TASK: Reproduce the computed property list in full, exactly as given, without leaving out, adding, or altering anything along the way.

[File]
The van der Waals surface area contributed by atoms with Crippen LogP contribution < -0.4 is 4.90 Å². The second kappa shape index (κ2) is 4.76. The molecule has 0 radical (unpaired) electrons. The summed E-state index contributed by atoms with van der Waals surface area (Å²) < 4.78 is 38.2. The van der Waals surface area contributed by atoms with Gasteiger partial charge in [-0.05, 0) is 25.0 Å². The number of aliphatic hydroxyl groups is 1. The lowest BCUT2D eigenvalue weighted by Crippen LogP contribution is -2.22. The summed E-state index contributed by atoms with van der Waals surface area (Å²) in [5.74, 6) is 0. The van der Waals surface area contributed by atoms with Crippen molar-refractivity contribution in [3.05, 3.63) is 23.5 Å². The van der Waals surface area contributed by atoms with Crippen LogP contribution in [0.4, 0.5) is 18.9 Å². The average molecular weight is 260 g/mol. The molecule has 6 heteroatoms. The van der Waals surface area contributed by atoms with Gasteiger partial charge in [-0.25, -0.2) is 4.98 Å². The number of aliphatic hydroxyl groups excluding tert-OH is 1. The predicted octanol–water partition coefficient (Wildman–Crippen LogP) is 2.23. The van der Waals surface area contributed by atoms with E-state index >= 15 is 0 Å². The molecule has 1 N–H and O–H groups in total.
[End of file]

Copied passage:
The van der Waals surface area contributed by atoms with Crippen LogP contribution < -0.4 is 4.90 Å². The second kappa shape index (κ2) is 4.76. The molecule has 0 radical (unpaired) electrons. The summed E-state index contributed by atoms with van der Waals surface area (Å²) < 4.78 is 38.2. The van der Waals surface area contributed by atoms with Gasteiger partial charge in [-0.05, 0) is 25.0 Å². The number of aliphatic hydroxyl groups is 1. The lowest BCUT2D eigenvalue weighted by Crippen LogP contribution is -2.22. The summed E-state index contributed by atoms with van der Waals surface area (Å²) in [5.74, 6) is 0. The van der Waals surface area contributed by atoms with Crippen molar-refractivity contribution in [3.05, 3.63) is 23.5 Å². The van der Waals surface area contributed by atoms with Crippen LogP contribution in [0.4, 0.5) is 18.9 Å². The average molecular weight is 260 g/mol. The molecule has 6 heteroatoms. The van der Waals surface area contributed by atoms with Gasteiger partial charge in [-0.25, -0.2) is 4.98 Å². The number of aliphatic hydroxyl groups excluding tert-OH is 1. The predicted octanol–water partition coefficient (Wildman–Crippen LogP) is 2.23. The van der Waals surface area contributed by atoms with E-state index >= 15 is 0 Å². The molecule has 1 N–H and O–H groups in total.